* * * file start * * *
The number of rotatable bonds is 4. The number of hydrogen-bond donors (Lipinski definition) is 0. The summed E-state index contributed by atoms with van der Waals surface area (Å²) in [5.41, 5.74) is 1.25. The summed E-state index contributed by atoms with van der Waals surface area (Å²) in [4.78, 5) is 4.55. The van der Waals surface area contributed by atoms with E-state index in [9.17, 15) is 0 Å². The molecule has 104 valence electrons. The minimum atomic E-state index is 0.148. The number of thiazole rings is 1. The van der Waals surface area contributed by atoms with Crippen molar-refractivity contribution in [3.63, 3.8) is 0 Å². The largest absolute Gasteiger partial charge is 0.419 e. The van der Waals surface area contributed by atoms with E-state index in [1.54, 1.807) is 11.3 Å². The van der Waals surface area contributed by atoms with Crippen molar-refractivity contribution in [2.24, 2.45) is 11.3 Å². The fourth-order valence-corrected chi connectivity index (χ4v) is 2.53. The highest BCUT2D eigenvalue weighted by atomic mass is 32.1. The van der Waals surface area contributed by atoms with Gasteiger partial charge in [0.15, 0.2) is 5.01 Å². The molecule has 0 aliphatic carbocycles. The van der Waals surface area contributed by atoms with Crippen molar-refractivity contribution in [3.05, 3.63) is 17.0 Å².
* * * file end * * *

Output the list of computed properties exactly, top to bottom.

The number of rotatable bonds is 4. The number of hydrogen-bond donors (Lipinski definition) is 0. The summed E-state index contributed by atoms with van der Waals surface area (Å²) in [5.41, 5.74) is 1.25. The summed E-state index contributed by atoms with van der Waals surface area (Å²) in [4.78, 5) is 4.55. The van der Waals surface area contributed by atoms with E-state index in [9.17, 15) is 0 Å². The molecule has 104 valence electrons. The minimum atomic E-state index is 0.148. The number of thiazole rings is 1. The van der Waals surface area contributed by atoms with Crippen molar-refractivity contribution in [3.63, 3.8) is 0 Å². The largest absolute Gasteiger partial charge is 0.419 e. The van der Waals surface area contributed by atoms with E-state index in [1.54, 1.807) is 11.3 Å². The van der Waals surface area contributed by atoms with Crippen molar-refractivity contribution in [2.24, 2.45) is 11.3 Å². The fourth-order valence-corrected chi connectivity index (χ4v) is 2.53. The highest BCUT2D eigenvalue weighted by atomic mass is 32.1. The van der Waals surface area contributed by atoms with Gasteiger partial charge in [0.15, 0.2) is 5.01 Å². The molecule has 0 aliphatic carbocycles. The van der Waals surface area contributed by atoms with Crippen molar-refractivity contribution in [3.05, 3.63) is 17.0 Å².